Brownlee’s Christchurch – like a ‘coiled spring’
"Christchurch is like a coiled spring – the problem is Gerry is still sitting on it."Featured comment
Christchurch is like a coiled spring – building up tension before rapidly releasing energy, according to Earthquake Recovery Minister Gerry Brownlee.
He gave another confidence-boosting speech last Friday against a background of growing apathy and lack of new construction in the central business district.
Just one of the handful of commercial buildings under way is within the Canterbury Earthquake Recovery Authority’s “frame” and 38ha out of an initial 387ha remain behind army cordons.
Plus, there is, of course, the cardboard cathedral.
Mr Brownlee’s speech noted growing impatience and frustration while making assurances that the pace of property acquisition by the Canterbury Earthquake Authority is speeding up.
Various media were flown into the city for a tour of progress, beginning with a visit to the airport and a briefing by chief executive Jim Boult. He emphasised the role of the airport company in promoting tourism and employment in the region.
While the rhetoric was rousing, the reality is that finding hotel accommodation is very difficult, as visitors frequently testify.
The Heritage Hotel in Cathedral Square has announced plans to reopen in May and Ernst Duval’s Rendezvous Hotel is scheduled to open in coming weeks.
Meanwhile, Mr Brownlee officially renamed central Christchurch a “Rebuild Zone” instead of a “red zone.”
Sale contracts have been signed with 27 Christchurch inner-city commercial property owners and the Canterbury Earthquake Recovery Authority.
Agreements “in principle” have been reached with 20 other property owners.
The Crown is seeking to buy 350 properties in total and negotiations are under way on 215 of them.
CERA recently issued Notices to Take Land as part of a legal process that will give the Crown the option of compulsory acquisition. More notices were issued this week.
“It has always been our intention to create a willing-buyer willing-seller environment as we acquire land to allow the Christchurch Central Recovery Plan’s anchor projects to proceed and so it is proving to be.”
Mr Brownlee says the East Frame and the Avon River Precinct detailed design work has begun at the same time as the Crown is acquiring the property for each project.
The land acquisitions for these two projects should be completed by August, and construction on the Avon River Precinct will be under way by April, with completion by “mid-to-late next year”.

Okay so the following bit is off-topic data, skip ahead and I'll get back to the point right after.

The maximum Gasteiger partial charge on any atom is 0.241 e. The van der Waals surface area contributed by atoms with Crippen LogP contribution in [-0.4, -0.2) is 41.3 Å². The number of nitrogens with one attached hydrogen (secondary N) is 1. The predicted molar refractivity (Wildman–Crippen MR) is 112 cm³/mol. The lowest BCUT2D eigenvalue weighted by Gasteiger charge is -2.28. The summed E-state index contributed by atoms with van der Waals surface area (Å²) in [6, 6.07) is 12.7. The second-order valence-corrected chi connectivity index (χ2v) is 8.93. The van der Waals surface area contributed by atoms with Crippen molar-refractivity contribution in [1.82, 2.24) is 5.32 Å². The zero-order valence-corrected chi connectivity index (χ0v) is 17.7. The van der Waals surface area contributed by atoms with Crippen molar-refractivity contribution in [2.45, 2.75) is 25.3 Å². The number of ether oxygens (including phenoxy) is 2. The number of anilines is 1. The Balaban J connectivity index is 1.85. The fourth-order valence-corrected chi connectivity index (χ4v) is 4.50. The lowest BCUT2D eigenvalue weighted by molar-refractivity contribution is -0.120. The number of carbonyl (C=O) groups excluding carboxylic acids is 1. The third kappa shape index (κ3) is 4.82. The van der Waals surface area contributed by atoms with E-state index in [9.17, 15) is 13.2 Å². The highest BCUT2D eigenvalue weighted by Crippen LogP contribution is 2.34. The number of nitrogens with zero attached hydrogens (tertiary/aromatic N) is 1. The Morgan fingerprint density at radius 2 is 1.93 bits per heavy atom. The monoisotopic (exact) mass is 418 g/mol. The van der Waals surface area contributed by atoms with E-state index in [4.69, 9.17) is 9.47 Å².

Last year CCDU called for expressions of interest in building the convention centre precinct, and this month parties who responded will be advised of the outcome.
The required land will be in Crown ownership within six months and site clearance will have commenced, Mr Brownlee predicts.
“A month later, in September, the Crown will own all the land necessary for building the metro sports facility, with finalised design and early construction planned to begin soon afterward.
“By August this year the Crown will own all the land necessary for the bus interchange and construction is planned to begin in early 2014.
“The health precinct in the South Frame is also making good progress, with a request for proposal for master plan services now closed and a master plan contract due to commence next month.
"By May the master plan will be completed and this will determine the development options available. Detailed design will begin by around August and construction should begin early next year,” Mr Brownlee says.
On the residential front, 6500 of 7207 red-zoned residents have signed a sale and purchase agreement.
“My parting message to you today is that while the scale of development in the Canterbury region is unprecedented, and while we’d all like things done yesterday, we have an exciting but realistic vision of what Christchurch will become, and orderly well-considered processes to make it happen.
“The strongest legacy for me in how Christchurch has responded to the quakes is the way everyone, from all walks of life, is now going about their daily lives slightly differently, just happy to be here, and working, and improving our city.
“In September, I laid out a challenge – that in five years’ time the event that defines the lives of this generation of Cantabrians is not so much the earthquakes but being part of creating a magnificent new Christchurch.
"I believe we have laid the foundations to create the best small city in the world,” Mr Brownlee says.